(This is the house of Mr. Lee, the room where many an important decision was made)
I was born after you ceased to be Prime Minister. My first knowledge of you was mostly through social studies class, and even that was rather inadequate. Most of what we learnt was of Singapore’s struggle with independence, not a whole lot about your thoughts, the motivations, the reason for the fight. My first thought was this: who are you? What could be the story of the one before Goh Chok Tong?
My parents were fervent supporters of you. My intrigue grew. Who is this man that had so much passion over them?
I was so young then and I was never experienced a Singapore under your leadership. What I’ve learnt, I’ve learnt through historical account of others. I started reading your writings from books my parents bought, but to be honest I never read them in detail at all.
Perhaps it was curiosity, perhaps it was intrigue…but I turned to the next source of information: the internet. There, I was completely astounded by high praise from people all over the world. There was good words, and there were the very nasty. Great leaders have political opponents; you were no exception. However, the level of praise you received took me aback.
Your intellect, fervour and passion for Singapore and Singaporeans won you the accolades from global leaders such as Richard Nixon, George H W Bush, Bill Clinton, Henry Kissinger, Tony Blair, Margaret Thatcher amongst others. Deng Xiaoping hailed you as “mentor”. So did Xi Jinping. Presidents of the United States during the time you were in leadership sought you wisdom and counsel. For Singapore, here was a leader who so immensely praised that I was deeply moved.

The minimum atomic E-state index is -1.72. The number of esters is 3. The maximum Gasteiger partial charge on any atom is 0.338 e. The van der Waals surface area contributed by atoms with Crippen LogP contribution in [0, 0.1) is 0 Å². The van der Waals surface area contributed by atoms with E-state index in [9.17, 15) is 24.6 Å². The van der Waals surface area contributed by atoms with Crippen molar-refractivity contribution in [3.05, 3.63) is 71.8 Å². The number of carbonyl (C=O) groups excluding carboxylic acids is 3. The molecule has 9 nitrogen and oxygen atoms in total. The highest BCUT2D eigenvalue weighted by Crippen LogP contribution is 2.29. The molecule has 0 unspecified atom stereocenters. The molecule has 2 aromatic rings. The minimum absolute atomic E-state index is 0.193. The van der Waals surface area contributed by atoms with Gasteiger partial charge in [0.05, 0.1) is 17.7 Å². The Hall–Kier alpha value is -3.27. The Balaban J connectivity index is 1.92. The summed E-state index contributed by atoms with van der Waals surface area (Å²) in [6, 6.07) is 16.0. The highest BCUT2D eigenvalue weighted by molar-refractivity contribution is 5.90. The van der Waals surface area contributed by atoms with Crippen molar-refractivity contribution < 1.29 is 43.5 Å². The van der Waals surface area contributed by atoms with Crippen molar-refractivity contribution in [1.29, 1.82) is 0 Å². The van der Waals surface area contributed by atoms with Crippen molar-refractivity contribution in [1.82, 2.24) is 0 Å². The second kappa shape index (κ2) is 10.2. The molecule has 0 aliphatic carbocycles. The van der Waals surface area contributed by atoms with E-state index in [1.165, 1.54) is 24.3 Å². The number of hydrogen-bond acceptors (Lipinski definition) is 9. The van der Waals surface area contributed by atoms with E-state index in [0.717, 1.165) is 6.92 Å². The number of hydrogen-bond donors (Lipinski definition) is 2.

Although I have never lived through the transformative years where you and your colleagues were hardest at work, your international recognition, praise and outreach spoke for itself.
And more touchingly, the words of grandfathers, grandmothers and senior Singaporeans who have lived through your legacy spoke and affirmed what modern literature says.
I can’t help but cry inside when I learnt of your passing. I may have never experienced your leadership first-hand, but the fruits of your labour are for all of us to see around us. It is probably a blessing that you have moved on to be reunited with Mrs. Lee.
At this time, you probably won’t want to see us grieve even though it is human to, but to make sure the hard-fought country you had fought for continues to prosper.
With that, I will always remember you, and will strive to forge for a better Singapore.
Donavan is currently a Physics student at the National University of Singapore. Besides Physics, he enjoys commenting on issues ranging from education, public policy and even speculating on the future of the country. Formerly from Breakfast Network, he plans to further hone his capability at writing.
Through FSAAM, he hopes to bring readers through seemingly complicated matters in Singapore in simplified manners, illuminate often-forgotten yet important topics for discussion in Singapore’s socio-political context. Hopefully his care for the country will indeed be reciprocated with a maturing society capable of making decisions that will set Singapore in good stead for the future.